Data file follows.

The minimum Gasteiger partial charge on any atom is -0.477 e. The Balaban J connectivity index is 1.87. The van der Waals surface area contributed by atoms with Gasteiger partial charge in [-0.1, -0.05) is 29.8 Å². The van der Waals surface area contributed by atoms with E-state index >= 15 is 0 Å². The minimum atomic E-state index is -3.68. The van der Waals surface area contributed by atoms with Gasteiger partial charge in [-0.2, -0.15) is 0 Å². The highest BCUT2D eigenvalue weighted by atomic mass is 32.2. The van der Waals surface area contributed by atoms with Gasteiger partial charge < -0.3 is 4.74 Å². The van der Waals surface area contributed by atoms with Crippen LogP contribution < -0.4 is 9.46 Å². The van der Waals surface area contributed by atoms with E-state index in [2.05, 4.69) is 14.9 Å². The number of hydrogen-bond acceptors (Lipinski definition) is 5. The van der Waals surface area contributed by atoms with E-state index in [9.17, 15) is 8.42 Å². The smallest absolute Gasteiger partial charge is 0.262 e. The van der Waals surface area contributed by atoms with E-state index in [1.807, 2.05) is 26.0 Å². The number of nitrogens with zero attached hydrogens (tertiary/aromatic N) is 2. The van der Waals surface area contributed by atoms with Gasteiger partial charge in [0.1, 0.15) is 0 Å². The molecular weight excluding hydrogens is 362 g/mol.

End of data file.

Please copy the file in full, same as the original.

The minimum Gasteiger partial charge on any atom is -0.477 e. The Balaban J connectivity index is 1.87. The van der Waals surface area contributed by atoms with Gasteiger partial charge in [-0.1, -0.05) is 29.8 Å². The van der Waals surface area contributed by atoms with E-state index >= 15 is 0 Å². The minimum atomic E-state index is -3.68. The van der Waals surface area contributed by atoms with Gasteiger partial charge in [-0.2, -0.15) is 0 Å². The highest BCUT2D eigenvalue weighted by atomic mass is 32.2. The van der Waals surface area contributed by atoms with Gasteiger partial charge < -0.3 is 4.74 Å². The van der Waals surface area contributed by atoms with Crippen LogP contribution < -0.4 is 9.46 Å². The van der Waals surface area contributed by atoms with E-state index in [2.05, 4.69) is 14.9 Å². The number of hydrogen-bond acceptors (Lipinski definition) is 5. The van der Waals surface area contributed by atoms with E-state index in [9.17, 15) is 8.42 Å². The smallest absolute Gasteiger partial charge is 0.262 e. The van der Waals surface area contributed by atoms with E-state index in [1.807, 2.05) is 26.0 Å². The number of nitrogens with zero attached hydrogens (tertiary/aromatic N) is 2. The van der Waals surface area contributed by atoms with Gasteiger partial charge in [0.1, 0.15) is 0 Å². The molecular weight excluding hydrogens is 362 g/mol.